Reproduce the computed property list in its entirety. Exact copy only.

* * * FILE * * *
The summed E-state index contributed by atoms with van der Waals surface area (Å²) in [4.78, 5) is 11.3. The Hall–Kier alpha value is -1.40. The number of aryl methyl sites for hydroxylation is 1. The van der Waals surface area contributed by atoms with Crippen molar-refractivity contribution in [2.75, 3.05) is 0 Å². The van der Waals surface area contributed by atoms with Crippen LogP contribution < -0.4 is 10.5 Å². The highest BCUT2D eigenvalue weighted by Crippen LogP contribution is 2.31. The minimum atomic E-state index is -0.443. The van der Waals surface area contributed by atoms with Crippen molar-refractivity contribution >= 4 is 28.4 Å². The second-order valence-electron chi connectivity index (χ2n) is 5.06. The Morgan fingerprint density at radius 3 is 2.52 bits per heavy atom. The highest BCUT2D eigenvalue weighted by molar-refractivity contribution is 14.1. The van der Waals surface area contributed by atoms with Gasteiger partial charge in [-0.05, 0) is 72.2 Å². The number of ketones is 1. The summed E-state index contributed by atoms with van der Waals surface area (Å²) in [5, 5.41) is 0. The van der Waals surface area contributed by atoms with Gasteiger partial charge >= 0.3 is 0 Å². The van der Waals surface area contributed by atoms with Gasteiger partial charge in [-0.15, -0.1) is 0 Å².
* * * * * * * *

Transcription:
The summed E-state index contributed by atoms with van der Waals surface area (Å²) in [4.78, 5) is 11.3. The Hall–Kier alpha value is -1.40. The number of aryl methyl sites for hydroxylation is 1. The van der Waals surface area contributed by atoms with Crippen molar-refractivity contribution in [2.75, 3.05) is 0 Å². The van der Waals surface area contributed by atoms with Crippen LogP contribution < -0.4 is 10.5 Å². The highest BCUT2D eigenvalue weighted by Crippen LogP contribution is 2.31. The minimum atomic E-state index is -0.443. The van der Waals surface area contributed by atoms with Crippen molar-refractivity contribution >= 4 is 28.4 Å². The second-order valence-electron chi connectivity index (χ2n) is 5.06. The Morgan fingerprint density at radius 3 is 2.52 bits per heavy atom. The highest BCUT2D eigenvalue weighted by molar-refractivity contribution is 14.1. The van der Waals surface area contributed by atoms with Gasteiger partial charge in [-0.05, 0) is 72.2 Å². The number of ketones is 1. The summed E-state index contributed by atoms with van der Waals surface area (Å²) in [5, 5.41) is 0. The van der Waals surface area contributed by atoms with Gasteiger partial charge >= 0.3 is 0 Å². The van der Waals surface area contributed by atoms with Gasteiger partial charge in [-0.15, -0.1) is 0 Å².